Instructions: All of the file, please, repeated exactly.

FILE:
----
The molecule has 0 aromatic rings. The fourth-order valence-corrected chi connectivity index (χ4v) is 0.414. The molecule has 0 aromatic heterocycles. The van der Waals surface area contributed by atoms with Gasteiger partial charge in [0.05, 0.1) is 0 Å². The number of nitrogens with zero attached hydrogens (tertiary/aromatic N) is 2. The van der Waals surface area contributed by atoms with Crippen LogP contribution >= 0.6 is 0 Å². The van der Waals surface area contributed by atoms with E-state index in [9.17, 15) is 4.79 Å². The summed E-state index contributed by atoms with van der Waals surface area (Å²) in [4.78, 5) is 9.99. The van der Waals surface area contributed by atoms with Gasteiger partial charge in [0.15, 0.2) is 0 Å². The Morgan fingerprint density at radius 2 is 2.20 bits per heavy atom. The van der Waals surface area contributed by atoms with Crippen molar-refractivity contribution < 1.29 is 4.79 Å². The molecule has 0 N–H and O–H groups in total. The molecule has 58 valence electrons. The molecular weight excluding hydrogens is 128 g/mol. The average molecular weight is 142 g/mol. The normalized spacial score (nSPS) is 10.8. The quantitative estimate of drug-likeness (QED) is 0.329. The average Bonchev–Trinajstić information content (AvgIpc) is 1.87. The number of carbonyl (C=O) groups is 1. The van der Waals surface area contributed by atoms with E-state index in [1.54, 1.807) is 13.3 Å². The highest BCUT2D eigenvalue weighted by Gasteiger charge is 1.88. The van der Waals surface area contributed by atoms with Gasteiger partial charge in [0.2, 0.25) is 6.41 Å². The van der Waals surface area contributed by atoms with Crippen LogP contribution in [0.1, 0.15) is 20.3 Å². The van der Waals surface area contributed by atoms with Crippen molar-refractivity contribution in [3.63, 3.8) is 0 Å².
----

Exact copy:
The molecule has 0 aromatic rings. The fourth-order valence-corrected chi connectivity index (χ4v) is 0.414. The molecule has 0 aromatic heterocycles. The van der Waals surface area contributed by atoms with Gasteiger partial charge in [0.05, 0.1) is 0 Å². The number of nitrogens with zero attached hydrogens (tertiary/aromatic N) is 2. The van der Waals surface area contributed by atoms with Crippen LogP contribution >= 0.6 is 0 Å². The van der Waals surface area contributed by atoms with E-state index in [9.17, 15) is 4.79 Å². The summed E-state index contributed by atoms with van der Waals surface area (Å²) in [4.78, 5) is 9.99. The van der Waals surface area contributed by atoms with Gasteiger partial charge in [0.15, 0.2) is 0 Å². The Morgan fingerprint density at radius 2 is 2.20 bits per heavy atom. The van der Waals surface area contributed by atoms with Crippen molar-refractivity contribution < 1.29 is 4.79 Å². The molecule has 0 N–H and O–H groups in total. The molecule has 58 valence electrons. The molecular weight excluding hydrogens is 128 g/mol. The average molecular weight is 142 g/mol. The normalized spacial score (nSPS) is 10.8. The quantitative estimate of drug-likeness (QED) is 0.329. The average Bonchev–Trinajstić information content (AvgIpc) is 1.87. The number of carbonyl (C=O) groups is 1. The van der Waals surface area contributed by atoms with E-state index in [1.54, 1.807) is 13.3 Å². The highest BCUT2D eigenvalue weighted by Gasteiger charge is 1.88. The van der Waals surface area contributed by atoms with Gasteiger partial charge in [0.2, 0.25) is 6.41 Å². The van der Waals surface area contributed by atoms with Crippen LogP contribution in [0.1, 0.15) is 20.3 Å². The van der Waals surface area contributed by atoms with Crippen molar-refractivity contribution in [3.63, 3.8) is 0 Å².